Chemists develop new approach in cancer research
If the regulation of cell growth and division gets out of control, cancer is a possible consequence. The gene "MYC", for example, plays an important role in controlling cell growth in humans. If it no longer functions properly, cells grow uncontrollably. This is why this growth-promoting gene is also called the "cancer gene". An American-German research team has now described in the scientific journal "Nature" a new approach to switch off the MYC gene by specifically modifying the RNA. Among the scientists is Prof. Frank Glorius from the Organic Chemistry Institute of the WWU Münster.
The scientists' approach directs decomposing enzymes of the cells to the RNA of the "cancer genes" and cuts off key segments. This inactivates the genes and prevents them from causing damage. The effect comes from the researchers combining enzymes found in the cell with another molecular element. This compound, called RIBOTAC, worked against MYC and also against two other "cancer genes", JUN and MIR155. All three regulate the transcription of other genes. Attempts to develop drugs that prevent these three oncogenes from doing harm have largely failed so far due to their complex structural challenges.
"The lipid-like molecules we developed in Münster for membrane research are structurally based on an imidazolium ring system. In the screen, they proved to be unexpectedly selective binders for the micro RNA of the gene MIR155", underlines Frank Glorius. "Previously, it was completely unknown that azolium compounds could bind to RNA." This observation provided the basis for the production of RIBOTACs, which can bind and selectively degrade the RNA of some 'cancer genes'. "Unfortunately, we have not yet understood the exact nature of the binding between azolium and microRNA. A breakthrough in this area could enable targeted design - but more research needs to be done here."
For the researchers, the method is a promising approach for a possible new cancer therapy. Prof. Herbert Waldmann, Director of the Max Planck Institute of Molecular Physiology in Dortmund, says: "For cancer patients whose disease is driven by these common but challenging oncogenes, the RNA degrader approach could offer new hope. At this stage, however, the researchers emphasise, this is basic research and not a ready-made treatment method.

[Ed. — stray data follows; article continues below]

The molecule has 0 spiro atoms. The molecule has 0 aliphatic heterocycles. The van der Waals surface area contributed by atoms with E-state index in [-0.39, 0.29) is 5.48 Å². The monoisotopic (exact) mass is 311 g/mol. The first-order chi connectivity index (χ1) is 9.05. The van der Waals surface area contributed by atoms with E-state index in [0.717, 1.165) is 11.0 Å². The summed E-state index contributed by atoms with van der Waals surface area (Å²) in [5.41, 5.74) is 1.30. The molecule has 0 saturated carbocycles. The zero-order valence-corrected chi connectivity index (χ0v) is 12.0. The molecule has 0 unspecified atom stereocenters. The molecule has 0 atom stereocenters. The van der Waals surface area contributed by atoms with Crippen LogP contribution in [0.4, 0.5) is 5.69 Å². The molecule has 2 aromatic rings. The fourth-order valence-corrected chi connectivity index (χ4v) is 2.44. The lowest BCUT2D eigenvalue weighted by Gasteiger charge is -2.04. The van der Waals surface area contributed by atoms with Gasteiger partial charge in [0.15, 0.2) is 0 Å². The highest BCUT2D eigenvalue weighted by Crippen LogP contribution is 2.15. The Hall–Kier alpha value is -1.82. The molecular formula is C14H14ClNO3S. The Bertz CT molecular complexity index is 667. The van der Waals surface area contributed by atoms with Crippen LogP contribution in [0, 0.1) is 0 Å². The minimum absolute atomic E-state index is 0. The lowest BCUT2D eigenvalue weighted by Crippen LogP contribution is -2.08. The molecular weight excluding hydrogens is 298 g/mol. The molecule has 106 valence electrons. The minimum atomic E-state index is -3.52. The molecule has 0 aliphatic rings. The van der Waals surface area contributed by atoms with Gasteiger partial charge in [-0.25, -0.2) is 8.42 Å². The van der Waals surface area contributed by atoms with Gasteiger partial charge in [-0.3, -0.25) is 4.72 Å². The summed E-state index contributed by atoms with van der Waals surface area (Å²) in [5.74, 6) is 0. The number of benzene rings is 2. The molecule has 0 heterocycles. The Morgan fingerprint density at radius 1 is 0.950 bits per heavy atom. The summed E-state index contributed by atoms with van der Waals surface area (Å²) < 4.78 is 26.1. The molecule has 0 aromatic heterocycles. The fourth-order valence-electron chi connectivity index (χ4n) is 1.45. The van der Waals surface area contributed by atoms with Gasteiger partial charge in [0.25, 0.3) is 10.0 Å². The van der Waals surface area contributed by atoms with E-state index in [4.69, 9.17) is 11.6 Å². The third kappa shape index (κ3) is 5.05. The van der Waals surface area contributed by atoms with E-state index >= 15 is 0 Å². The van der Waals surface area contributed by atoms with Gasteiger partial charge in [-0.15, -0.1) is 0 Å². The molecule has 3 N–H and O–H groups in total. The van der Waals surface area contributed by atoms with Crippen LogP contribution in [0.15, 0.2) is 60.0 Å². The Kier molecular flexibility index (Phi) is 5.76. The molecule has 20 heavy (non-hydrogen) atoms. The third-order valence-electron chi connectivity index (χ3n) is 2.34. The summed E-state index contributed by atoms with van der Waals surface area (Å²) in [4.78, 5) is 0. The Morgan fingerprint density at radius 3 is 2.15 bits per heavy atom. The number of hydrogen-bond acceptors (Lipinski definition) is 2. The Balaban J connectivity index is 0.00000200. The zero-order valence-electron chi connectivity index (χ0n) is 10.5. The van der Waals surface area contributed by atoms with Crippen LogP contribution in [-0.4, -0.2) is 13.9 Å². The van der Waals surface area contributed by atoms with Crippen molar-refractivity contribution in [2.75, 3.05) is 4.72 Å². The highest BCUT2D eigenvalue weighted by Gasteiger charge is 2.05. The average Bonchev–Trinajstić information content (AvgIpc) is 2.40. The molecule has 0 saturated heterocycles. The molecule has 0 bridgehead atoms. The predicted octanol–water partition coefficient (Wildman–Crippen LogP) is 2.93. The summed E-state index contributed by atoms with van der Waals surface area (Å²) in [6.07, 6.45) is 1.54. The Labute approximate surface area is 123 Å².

The study also opens up new possibilities for targeting drugs against RNA, so other genetic diseases may be candidates for this treatment approach, says chemist and Institute Professor Matthew D. Disney, Ph.D., of the Herbert Wertheim UF Scripps Institute for Biomedical Innovation & Technology and the UF Health Cancer Center, USA. "We discovered about 2,000 new RNA structures that can bind drug-like small molecules and identified six new chemotypes that can bind RNA," said Disney, who led the study.
By way of background, Herbert Waldmann's group designs compounds inspired by natural substances. Many antibiotics and cancer drugs have already emerged from such substances. Frank Glorius has developed innovative methods for building new bioactive molecules. Some of his compounds have been specifically designed to influence biology in cell membranes. Compounds derived from imidazole modified with carbon chains eventually proved most effective in binding to cancer-associated RNAs. Imidazole is a molecule commonly found in natural products and medicines.
For the study, tests were carried out on cancer cell cultures as well as on mice to assess lung colonisation by breast cancer cells.
Tong, Y., Lee, Y., Liu, X. et al. Programming inactive RNA-binding small molecules into bioactive degraders. Nature (2023). DOI: 10.1038/s41586-023-06091-8